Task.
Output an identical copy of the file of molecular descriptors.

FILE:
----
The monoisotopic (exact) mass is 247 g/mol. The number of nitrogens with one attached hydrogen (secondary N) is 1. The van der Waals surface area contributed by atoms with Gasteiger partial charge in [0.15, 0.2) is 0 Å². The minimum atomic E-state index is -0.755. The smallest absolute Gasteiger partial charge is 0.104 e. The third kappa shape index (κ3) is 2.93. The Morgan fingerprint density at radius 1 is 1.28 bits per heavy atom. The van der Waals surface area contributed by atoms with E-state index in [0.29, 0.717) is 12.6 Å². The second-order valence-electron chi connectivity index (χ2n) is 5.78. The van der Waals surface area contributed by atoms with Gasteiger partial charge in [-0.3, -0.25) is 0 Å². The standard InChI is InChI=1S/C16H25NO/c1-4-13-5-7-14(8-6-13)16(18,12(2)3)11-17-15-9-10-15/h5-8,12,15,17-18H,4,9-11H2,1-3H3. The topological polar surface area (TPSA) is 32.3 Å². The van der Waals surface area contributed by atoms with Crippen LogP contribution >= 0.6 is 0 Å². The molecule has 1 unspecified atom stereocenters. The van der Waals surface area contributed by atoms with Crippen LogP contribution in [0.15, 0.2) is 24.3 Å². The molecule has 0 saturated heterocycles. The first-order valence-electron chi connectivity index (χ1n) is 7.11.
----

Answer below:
The monoisotopic (exact) mass is 247 g/mol. The number of nitrogens with one attached hydrogen (secondary N) is 1. The van der Waals surface area contributed by atoms with Gasteiger partial charge in [0.15, 0.2) is 0 Å². The minimum atomic E-state index is -0.755. The smallest absolute Gasteiger partial charge is 0.104 e. The third kappa shape index (κ3) is 2.93. The Morgan fingerprint density at radius 1 is 1.28 bits per heavy atom. The van der Waals surface area contributed by atoms with E-state index in [0.29, 0.717) is 12.6 Å². The second-order valence-electron chi connectivity index (χ2n) is 5.78. The van der Waals surface area contributed by atoms with Gasteiger partial charge in [-0.3, -0.25) is 0 Å². The standard InChI is InChI=1S/C16H25NO/c1-4-13-5-7-14(8-6-13)16(18,12(2)3)11-17-15-9-10-15/h5-8,12,15,17-18H,4,9-11H2,1-3H3. The topological polar surface area (TPSA) is 32.3 Å². The van der Waals surface area contributed by atoms with Crippen LogP contribution >= 0.6 is 0 Å². The molecule has 1 unspecified atom stereocenters. The van der Waals surface area contributed by atoms with Crippen LogP contribution in [0.15, 0.2) is 24.3 Å². The molecule has 0 saturated heterocycles. The first-order valence-electron chi connectivity index (χ1n) is 7.11.